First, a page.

Today was Innsbruck day. My daughter was working, and she’s already been once, so it was good day for us to go.
We originally thought we’d take the bus. Daughter said it was cheap, faster than the train and there was free wi-fi. But when I finally got around to looking up tickets, the soonest we could leave was noon. It turned out that the train, while a little longer (about 80 minutes) was just a euro more expensive total, round trip for us.
So, after returning the rental car…
(what preceded returning said rental car? Well….getting car out of the overnight parking lot under a grocery store down the street, taking daughter to her workplace/residence, remembering…”OH! GAS!”…finding a gas station, figuring out the pump and what kind of gas, filling up, returning the car, walking back to the apartment, grabbing breakfast pastries….all by 9 am)
….we walked to the train station, bought tickets, found our train at the platform, and settled in.
So what to do in Innsbruck?
Yes, there are a few things to do – there are historic sites, nice churches, Olympics things (although the ski jump is closed for the season…not that we’d jump, but I guess you can go see it and maybe there’s a museum) and an Old Town section…the first thing on our docket was…
I’d read about it last night, but not mentally committed to it until we pulled into Innsbruck. I’d not mentioned it to anyone, either, until someone finally asked, “Hey. What are we going to do in Innsbruck, anyway?”
So yes, there’s the difference between traveling with kids and without. I just felt, at that moment, for that afternoon, the leg-stretching and freedom afforded by a zoo visit was important.
It’s the Alpenzoo, and it’s fairly interesting, the population being composed only of Alpine animals. Plus, it’s built on the side of a mountain, lending not only authenticity, but…exercise.
The views were spectacular.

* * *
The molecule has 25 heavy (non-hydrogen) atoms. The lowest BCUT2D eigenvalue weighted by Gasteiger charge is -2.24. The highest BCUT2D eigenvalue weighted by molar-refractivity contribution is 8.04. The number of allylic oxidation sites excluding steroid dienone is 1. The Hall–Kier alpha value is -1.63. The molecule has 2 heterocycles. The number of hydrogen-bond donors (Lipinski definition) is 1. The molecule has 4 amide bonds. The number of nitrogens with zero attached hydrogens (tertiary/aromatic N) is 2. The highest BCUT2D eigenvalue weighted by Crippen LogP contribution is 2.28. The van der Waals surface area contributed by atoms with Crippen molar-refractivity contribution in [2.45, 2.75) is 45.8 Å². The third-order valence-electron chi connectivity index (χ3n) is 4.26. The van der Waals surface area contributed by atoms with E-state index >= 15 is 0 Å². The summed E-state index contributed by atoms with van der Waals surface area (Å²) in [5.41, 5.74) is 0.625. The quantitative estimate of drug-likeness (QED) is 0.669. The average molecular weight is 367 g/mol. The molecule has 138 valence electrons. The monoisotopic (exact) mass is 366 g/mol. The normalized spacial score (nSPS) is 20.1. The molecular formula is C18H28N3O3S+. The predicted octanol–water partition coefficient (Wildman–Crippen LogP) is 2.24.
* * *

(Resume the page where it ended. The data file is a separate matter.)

You can get there any number of ways. It’s not far from the city, so you can certainly walk it, especially in this part of the world where people out for an evening stroll do so with walking sticks in hand. You can take the bus, but you can also take the funicular – so we did.
(The funicular continues up to the top of this mountain, and we considered doing that, but by the time we finished at the zoo, it was 3pm, we’d already done the Zugspitze anyway, so…nah.)
(Not shown: a lynx up in a tree, wolves, a bear, beavers, bison, otters, various other mountain goat creatures and lots of birds, newts, salamanders and such. Marmosets were hibernating.)
For the rest of our time, we strolled around the Christkindl Markets – Innsbruck has several, spread through the Old Town. The boys ate schnitzel, I had a cup of guhlwein, we walked.
Part of the town was decorated with these rather odd, sometimes creepy and crudely-made fairy and folk-tale reliefs. Along with light projections.
It’s a great atmosphere, although about 99% secular. I also learned that my expectations of finding unique hand-made items at a Christmas market were, at least in this case…way off.
But if I was looking for a cannoli-like thing almost as big as my head…they had me covered.